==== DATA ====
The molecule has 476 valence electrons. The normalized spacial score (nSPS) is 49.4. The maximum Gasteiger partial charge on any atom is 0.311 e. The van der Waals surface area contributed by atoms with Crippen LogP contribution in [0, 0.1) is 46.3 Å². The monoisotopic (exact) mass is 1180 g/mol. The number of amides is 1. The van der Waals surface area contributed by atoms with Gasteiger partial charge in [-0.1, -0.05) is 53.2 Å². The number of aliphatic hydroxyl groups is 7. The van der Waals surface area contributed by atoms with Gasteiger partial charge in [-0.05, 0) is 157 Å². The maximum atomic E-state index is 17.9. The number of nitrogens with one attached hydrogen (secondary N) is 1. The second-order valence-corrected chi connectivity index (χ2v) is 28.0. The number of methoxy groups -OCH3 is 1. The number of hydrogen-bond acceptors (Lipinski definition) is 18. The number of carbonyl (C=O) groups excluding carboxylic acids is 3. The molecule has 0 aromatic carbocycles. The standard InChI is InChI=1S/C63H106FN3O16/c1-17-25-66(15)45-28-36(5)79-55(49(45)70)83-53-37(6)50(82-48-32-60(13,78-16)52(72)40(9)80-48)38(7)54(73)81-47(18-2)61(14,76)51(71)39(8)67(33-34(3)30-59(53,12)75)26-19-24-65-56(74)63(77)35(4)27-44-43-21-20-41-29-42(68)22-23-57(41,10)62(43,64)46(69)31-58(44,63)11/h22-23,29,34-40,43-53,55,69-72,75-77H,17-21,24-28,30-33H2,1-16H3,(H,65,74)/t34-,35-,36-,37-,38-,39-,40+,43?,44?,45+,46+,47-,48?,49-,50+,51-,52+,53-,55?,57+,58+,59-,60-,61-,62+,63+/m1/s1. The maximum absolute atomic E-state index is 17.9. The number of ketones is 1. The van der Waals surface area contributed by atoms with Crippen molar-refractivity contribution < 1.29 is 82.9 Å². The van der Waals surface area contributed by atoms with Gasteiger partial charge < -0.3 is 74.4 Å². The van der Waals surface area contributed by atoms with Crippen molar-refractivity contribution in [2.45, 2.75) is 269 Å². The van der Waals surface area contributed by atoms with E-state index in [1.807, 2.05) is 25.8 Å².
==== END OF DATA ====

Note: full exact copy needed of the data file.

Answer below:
The molecule has 476 valence electrons. The normalized spacial score (nSPS) is 49.4. The maximum Gasteiger partial charge on any atom is 0.311 e. The van der Waals surface area contributed by atoms with Crippen LogP contribution in [0, 0.1) is 46.3 Å². The monoisotopic (exact) mass is 1180 g/mol. The number of amides is 1. The van der Waals surface area contributed by atoms with Gasteiger partial charge in [-0.1, -0.05) is 53.2 Å². The number of aliphatic hydroxyl groups is 7. The van der Waals surface area contributed by atoms with Gasteiger partial charge in [-0.05, 0) is 157 Å². The maximum atomic E-state index is 17.9. The number of nitrogens with one attached hydrogen (secondary N) is 1. The second-order valence-corrected chi connectivity index (χ2v) is 28.0. The number of methoxy groups -OCH3 is 1. The number of hydrogen-bond acceptors (Lipinski definition) is 18. The number of carbonyl (C=O) groups excluding carboxylic acids is 3. The molecule has 0 aromatic carbocycles. The standard InChI is InChI=1S/C63H106FN3O16/c1-17-25-66(15)45-28-36(5)79-55(49(45)70)83-53-37(6)50(82-48-32-60(13,78-16)52(72)40(9)80-48)38(7)54(73)81-47(18-2)61(14,76)51(71)39(8)67(33-34(3)30-59(53,12)75)26-19-24-65-56(74)63(77)35(4)27-44-43-21-20-41-29-42(68)22-23-57(41,10)62(43,64)46(69)31-58(44,63)11/h22-23,29,34-40,43-53,55,69-72,75-77H,17-21,24-28,30-33H2,1-16H3,(H,65,74)/t34-,35-,36-,37-,38-,39-,40+,43?,44?,45+,46+,47-,48?,49-,50+,51-,52+,53-,55?,57+,58+,59-,60-,61-,62+,63+/m1/s1. The maximum absolute atomic E-state index is 17.9. The number of ketones is 1. The van der Waals surface area contributed by atoms with Crippen molar-refractivity contribution < 1.29 is 82.9 Å². The van der Waals surface area contributed by atoms with Gasteiger partial charge < -0.3 is 74.4 Å². The van der Waals surface area contributed by atoms with Crippen molar-refractivity contribution in [2.45, 2.75) is 269 Å². The van der Waals surface area contributed by atoms with E-state index in [1.807, 2.05) is 25.8 Å².